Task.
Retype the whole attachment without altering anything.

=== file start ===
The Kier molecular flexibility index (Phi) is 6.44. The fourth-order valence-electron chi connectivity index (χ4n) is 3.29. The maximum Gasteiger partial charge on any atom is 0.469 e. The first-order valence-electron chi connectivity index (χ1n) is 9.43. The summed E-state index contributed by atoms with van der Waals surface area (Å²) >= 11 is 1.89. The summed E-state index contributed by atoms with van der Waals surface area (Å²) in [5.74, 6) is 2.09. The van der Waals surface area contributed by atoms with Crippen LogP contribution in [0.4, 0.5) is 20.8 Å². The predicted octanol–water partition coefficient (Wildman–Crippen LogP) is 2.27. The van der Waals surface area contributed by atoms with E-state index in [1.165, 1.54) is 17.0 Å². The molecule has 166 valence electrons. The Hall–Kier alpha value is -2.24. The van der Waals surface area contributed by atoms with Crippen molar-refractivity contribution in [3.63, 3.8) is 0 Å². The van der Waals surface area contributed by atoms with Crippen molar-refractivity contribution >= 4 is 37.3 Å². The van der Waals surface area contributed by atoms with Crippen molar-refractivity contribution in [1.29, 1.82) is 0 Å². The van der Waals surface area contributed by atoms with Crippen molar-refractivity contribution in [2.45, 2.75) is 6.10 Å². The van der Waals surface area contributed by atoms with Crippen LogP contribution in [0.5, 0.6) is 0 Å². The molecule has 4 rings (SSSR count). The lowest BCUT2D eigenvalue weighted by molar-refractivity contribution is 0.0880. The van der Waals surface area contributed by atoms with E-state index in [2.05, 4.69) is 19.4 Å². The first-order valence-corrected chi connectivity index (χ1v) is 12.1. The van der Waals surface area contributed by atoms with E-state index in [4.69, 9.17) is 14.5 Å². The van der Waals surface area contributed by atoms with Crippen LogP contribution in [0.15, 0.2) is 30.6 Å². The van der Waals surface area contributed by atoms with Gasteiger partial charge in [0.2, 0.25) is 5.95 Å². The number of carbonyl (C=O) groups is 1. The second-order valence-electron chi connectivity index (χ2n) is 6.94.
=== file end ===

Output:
The Kier molecular flexibility index (Phi) is 6.44. The fourth-order valence-electron chi connectivity index (χ4n) is 3.29. The maximum Gasteiger partial charge on any atom is 0.469 e. The first-order valence-electron chi connectivity index (χ1n) is 9.43. The summed E-state index contributed by atoms with van der Waals surface area (Å²) >= 11 is 1.89. The summed E-state index contributed by atoms with van der Waals surface area (Å²) in [5.74, 6) is 2.09. The van der Waals surface area contributed by atoms with Crippen LogP contribution in [0.4, 0.5) is 20.8 Å². The predicted octanol–water partition coefficient (Wildman–Crippen LogP) is 2.27. The van der Waals surface area contributed by atoms with E-state index in [1.165, 1.54) is 17.0 Å². The molecule has 166 valence electrons. The Hall–Kier alpha value is -2.24. The van der Waals surface area contributed by atoms with Crippen molar-refractivity contribution in [3.63, 3.8) is 0 Å². The van der Waals surface area contributed by atoms with Crippen molar-refractivity contribution >= 4 is 37.3 Å². The van der Waals surface area contributed by atoms with Crippen molar-refractivity contribution in [1.29, 1.82) is 0 Å². The van der Waals surface area contributed by atoms with Crippen molar-refractivity contribution in [2.45, 2.75) is 6.10 Å². The van der Waals surface area contributed by atoms with Crippen LogP contribution in [0.5, 0.6) is 0 Å². The molecule has 4 rings (SSSR count). The lowest BCUT2D eigenvalue weighted by molar-refractivity contribution is 0.0880. The van der Waals surface area contributed by atoms with E-state index in [2.05, 4.69) is 19.4 Å². The first-order valence-corrected chi connectivity index (χ1v) is 12.1. The van der Waals surface area contributed by atoms with E-state index in [4.69, 9.17) is 14.5 Å². The van der Waals surface area contributed by atoms with Crippen LogP contribution in [0.15, 0.2) is 30.6 Å². The van der Waals surface area contributed by atoms with Gasteiger partial charge in [0.2, 0.25) is 5.95 Å². The number of carbonyl (C=O) groups is 1. The second-order valence-electron chi connectivity index (χ2n) is 6.94.